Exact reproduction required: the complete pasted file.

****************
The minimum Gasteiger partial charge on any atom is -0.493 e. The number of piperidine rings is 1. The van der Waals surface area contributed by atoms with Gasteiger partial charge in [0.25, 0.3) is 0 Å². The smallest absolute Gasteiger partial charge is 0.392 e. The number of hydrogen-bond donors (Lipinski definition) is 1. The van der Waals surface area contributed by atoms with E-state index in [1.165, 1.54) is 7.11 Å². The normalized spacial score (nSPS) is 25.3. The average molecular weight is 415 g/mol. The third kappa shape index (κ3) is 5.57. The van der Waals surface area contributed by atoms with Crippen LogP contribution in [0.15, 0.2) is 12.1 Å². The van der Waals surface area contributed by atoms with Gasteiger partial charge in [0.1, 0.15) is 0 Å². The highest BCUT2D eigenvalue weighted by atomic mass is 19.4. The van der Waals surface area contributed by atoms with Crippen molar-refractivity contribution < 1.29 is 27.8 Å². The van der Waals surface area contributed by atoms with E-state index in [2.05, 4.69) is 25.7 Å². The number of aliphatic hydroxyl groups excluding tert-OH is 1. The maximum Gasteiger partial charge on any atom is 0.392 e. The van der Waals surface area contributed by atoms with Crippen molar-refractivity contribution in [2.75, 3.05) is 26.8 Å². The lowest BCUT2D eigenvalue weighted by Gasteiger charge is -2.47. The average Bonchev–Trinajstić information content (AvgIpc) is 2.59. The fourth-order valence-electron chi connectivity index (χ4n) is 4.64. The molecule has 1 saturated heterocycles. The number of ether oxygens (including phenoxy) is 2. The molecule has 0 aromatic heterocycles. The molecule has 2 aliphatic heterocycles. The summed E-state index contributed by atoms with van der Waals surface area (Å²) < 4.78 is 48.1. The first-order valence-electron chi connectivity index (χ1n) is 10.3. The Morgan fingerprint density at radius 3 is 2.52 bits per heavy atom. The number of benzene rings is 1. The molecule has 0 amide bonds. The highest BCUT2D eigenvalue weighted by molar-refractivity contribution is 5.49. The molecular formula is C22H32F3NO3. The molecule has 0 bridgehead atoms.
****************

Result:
The minimum Gasteiger partial charge on any atom is -0.493 e. The number of piperidine rings is 1. The van der Waals surface area contributed by atoms with Gasteiger partial charge in [0.25, 0.3) is 0 Å². The smallest absolute Gasteiger partial charge is 0.392 e. The number of hydrogen-bond donors (Lipinski definition) is 1. The van der Waals surface area contributed by atoms with E-state index in [1.165, 1.54) is 7.11 Å². The normalized spacial score (nSPS) is 25.3. The average molecular weight is 415 g/mol. The third kappa shape index (κ3) is 5.57. The van der Waals surface area contributed by atoms with Crippen LogP contribution in [0.15, 0.2) is 12.1 Å². The van der Waals surface area contributed by atoms with Gasteiger partial charge in [0.1, 0.15) is 0 Å². The highest BCUT2D eigenvalue weighted by atomic mass is 19.4. The van der Waals surface area contributed by atoms with Crippen molar-refractivity contribution < 1.29 is 27.8 Å². The van der Waals surface area contributed by atoms with E-state index in [2.05, 4.69) is 25.7 Å². The number of aliphatic hydroxyl groups excluding tert-OH is 1. The maximum Gasteiger partial charge on any atom is 0.392 e. The van der Waals surface area contributed by atoms with Crippen molar-refractivity contribution in [2.75, 3.05) is 26.8 Å². The lowest BCUT2D eigenvalue weighted by Gasteiger charge is -2.47. The average Bonchev–Trinajstić information content (AvgIpc) is 2.59. The fourth-order valence-electron chi connectivity index (χ4n) is 4.64. The molecule has 1 saturated heterocycles. The number of ether oxygens (including phenoxy) is 2. The molecule has 0 aromatic heterocycles. The molecule has 2 aliphatic heterocycles. The summed E-state index contributed by atoms with van der Waals surface area (Å²) < 4.78 is 48.1. The first-order valence-electron chi connectivity index (χ1n) is 10.3. The Morgan fingerprint density at radius 3 is 2.52 bits per heavy atom. The number of benzene rings is 1. The molecule has 0 amide bonds. The highest BCUT2D eigenvalue weighted by molar-refractivity contribution is 5.49. The molecular formula is C22H32F3NO3. The molecule has 0 bridgehead atoms.